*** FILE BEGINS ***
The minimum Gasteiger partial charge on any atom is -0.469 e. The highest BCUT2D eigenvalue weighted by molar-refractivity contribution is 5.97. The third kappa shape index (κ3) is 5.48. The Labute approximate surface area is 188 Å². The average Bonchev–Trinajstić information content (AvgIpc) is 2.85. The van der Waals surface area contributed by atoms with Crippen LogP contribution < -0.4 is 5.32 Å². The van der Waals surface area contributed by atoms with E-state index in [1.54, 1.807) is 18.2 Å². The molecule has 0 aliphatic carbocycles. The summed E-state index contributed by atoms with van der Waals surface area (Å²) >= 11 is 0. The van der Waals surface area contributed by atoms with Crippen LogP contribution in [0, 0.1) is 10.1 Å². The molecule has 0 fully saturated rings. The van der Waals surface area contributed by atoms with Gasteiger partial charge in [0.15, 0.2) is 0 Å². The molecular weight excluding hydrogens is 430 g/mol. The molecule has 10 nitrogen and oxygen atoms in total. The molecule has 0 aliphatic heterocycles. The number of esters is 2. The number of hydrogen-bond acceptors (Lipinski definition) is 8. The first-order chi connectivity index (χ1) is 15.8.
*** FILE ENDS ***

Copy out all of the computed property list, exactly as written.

The minimum Gasteiger partial charge on any atom is -0.469 e. The highest BCUT2D eigenvalue weighted by molar-refractivity contribution is 5.97. The third kappa shape index (κ3) is 5.48. The Labute approximate surface area is 188 Å². The average Bonchev–Trinajstić information content (AvgIpc) is 2.85. The van der Waals surface area contributed by atoms with Crippen LogP contribution < -0.4 is 5.32 Å². The van der Waals surface area contributed by atoms with E-state index in [1.54, 1.807) is 18.2 Å². The molecule has 0 aliphatic carbocycles. The summed E-state index contributed by atoms with van der Waals surface area (Å²) >= 11 is 0. The van der Waals surface area contributed by atoms with Crippen LogP contribution in [0, 0.1) is 10.1 Å². The molecule has 0 fully saturated rings. The van der Waals surface area contributed by atoms with Gasteiger partial charge in [0.15, 0.2) is 0 Å². The molecular weight excluding hydrogens is 430 g/mol. The molecule has 10 nitrogen and oxygen atoms in total. The molecule has 0 aliphatic heterocycles. The number of esters is 2. The number of hydrogen-bond acceptors (Lipinski definition) is 8. The first-order chi connectivity index (χ1) is 15.8.